Essex luxury flats empty in row over strip of land

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Nirvana and the land

A block of new luxury flats in Westcliffe-on-Sea in Essex has been standing empty for nine months, in a row over a strip of land only 6 inches wide. Anyone moving into the block, which has been named Nirvana, would have to drive over the strip of land to get to the car park - which has been forbidden.

It's a strange example of a peculiar approach known as a 'ransom strip.'


Planning permission for 45 flats was granted in 2007, and they were finished in February this year. They were designed to be the height of luxury, with high end fixtures and fittings, a gym, outdoor pool, and sea views. It's thought that the penthouses will sell for up to £1 million.

However, they are yet to go on the market because the developers haven't come to an agreement with the owner of the strip of land - which means that anyone buying a flat would be unable to park their car.

Ransom

The land is 6 inches wide and 100 yards long, and lies between the flats and the road. It is owned by three people, who held all the land on the site, and when they sold off the rest in the 1980s they held onto this piece. Now they have hired a legal team to argue that they have not granted the developers permission for the residents to drive over it.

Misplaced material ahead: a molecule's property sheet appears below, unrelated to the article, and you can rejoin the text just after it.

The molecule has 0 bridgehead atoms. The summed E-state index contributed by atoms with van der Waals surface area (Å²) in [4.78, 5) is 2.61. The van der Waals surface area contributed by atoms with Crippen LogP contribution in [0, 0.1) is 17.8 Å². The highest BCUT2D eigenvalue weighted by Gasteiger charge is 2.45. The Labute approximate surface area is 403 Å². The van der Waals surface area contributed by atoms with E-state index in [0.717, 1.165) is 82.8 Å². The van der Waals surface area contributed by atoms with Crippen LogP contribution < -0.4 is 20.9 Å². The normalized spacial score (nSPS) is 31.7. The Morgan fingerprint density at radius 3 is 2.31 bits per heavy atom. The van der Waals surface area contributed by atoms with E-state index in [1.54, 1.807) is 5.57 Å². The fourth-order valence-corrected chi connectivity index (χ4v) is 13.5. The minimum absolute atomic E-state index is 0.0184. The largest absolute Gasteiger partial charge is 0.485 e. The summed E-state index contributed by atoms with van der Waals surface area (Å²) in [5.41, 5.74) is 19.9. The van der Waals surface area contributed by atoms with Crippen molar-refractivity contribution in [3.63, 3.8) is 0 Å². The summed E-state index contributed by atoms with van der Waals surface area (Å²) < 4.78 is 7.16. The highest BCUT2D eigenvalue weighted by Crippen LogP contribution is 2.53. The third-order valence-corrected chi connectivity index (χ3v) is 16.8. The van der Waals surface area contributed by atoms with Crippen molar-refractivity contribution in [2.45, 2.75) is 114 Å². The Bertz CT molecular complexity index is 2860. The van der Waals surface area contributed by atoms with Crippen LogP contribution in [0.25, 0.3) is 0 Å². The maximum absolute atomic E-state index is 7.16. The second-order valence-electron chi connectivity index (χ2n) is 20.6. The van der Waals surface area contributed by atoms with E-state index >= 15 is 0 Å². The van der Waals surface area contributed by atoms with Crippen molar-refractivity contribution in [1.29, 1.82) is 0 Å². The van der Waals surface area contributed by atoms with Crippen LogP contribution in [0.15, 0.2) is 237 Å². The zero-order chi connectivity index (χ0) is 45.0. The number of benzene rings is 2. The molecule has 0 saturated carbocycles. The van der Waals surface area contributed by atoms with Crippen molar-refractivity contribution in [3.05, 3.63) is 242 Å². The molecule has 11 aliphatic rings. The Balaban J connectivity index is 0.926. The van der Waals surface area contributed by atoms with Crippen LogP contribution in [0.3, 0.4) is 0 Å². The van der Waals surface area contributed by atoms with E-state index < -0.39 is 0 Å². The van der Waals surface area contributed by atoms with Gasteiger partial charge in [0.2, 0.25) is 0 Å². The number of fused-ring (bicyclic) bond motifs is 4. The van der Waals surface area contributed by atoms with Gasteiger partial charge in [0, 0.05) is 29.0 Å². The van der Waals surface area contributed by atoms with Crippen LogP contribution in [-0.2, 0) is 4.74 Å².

The marketing agents told the Daily Mail that the matter was about to be resolved, and that the flats would be on the market by the middle of January. They told the Echo that they expected to make an announcement very soon.

The use of these ransom strips is reasonably common. Sometimes they are held onto in order to prevent development, sometimes they are owned on the off-chance that the owner can cash-in at a later date. Sometimes they come about by accident, but either way they can net the owner of the land a small fortune.

In 1999 a ransom strip, taking in the front 16ft of nine front gardens in Riddlesden, Yorkshire, earned each homeowner a share of £1.6 million. The developers wanted to build further down the road, but the council would only grant permission if they widened the road. In widening it, they would have to demolish the front section of each garden, so the residents were in a great position to negotiate over the value of the strip.


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